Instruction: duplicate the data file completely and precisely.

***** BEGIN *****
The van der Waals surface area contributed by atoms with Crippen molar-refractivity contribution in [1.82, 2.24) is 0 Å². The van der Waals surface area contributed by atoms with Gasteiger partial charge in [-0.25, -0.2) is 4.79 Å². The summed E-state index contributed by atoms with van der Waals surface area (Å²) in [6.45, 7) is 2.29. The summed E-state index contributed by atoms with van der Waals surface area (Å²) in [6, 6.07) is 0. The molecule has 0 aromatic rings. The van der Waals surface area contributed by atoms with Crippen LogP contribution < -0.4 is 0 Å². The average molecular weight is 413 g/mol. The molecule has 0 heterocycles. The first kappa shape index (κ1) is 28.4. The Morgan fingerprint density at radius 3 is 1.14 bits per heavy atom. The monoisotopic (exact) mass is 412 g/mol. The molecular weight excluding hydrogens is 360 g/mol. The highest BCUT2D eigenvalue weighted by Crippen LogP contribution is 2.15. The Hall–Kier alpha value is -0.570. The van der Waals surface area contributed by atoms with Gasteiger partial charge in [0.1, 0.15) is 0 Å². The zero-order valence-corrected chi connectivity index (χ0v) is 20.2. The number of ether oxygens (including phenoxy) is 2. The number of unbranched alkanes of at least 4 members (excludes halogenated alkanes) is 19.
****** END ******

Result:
The van der Waals surface area contributed by atoms with Crippen molar-refractivity contribution in [1.82, 2.24) is 0 Å². The van der Waals surface area contributed by atoms with Gasteiger partial charge in [-0.25, -0.2) is 4.79 Å². The summed E-state index contributed by atoms with van der Waals surface area (Å²) in [6.45, 7) is 2.29. The summed E-state index contributed by atoms with van der Waals surface area (Å²) in [6, 6.07) is 0. The molecule has 0 aromatic rings. The van der Waals surface area contributed by atoms with Crippen LogP contribution < -0.4 is 0 Å². The average molecular weight is 413 g/mol. The molecule has 0 heterocycles. The first kappa shape index (κ1) is 28.4. The Morgan fingerprint density at radius 3 is 1.14 bits per heavy atom. The monoisotopic (exact) mass is 412 g/mol. The molecular weight excluding hydrogens is 360 g/mol. The highest BCUT2D eigenvalue weighted by Crippen LogP contribution is 2.15. The Hall–Kier alpha value is -0.570. The van der Waals surface area contributed by atoms with Gasteiger partial charge in [0.1, 0.15) is 0 Å². The zero-order valence-corrected chi connectivity index (χ0v) is 20.2. The number of ether oxygens (including phenoxy) is 2. The number of unbranched alkanes of at least 4 members (excludes halogenated alkanes) is 19.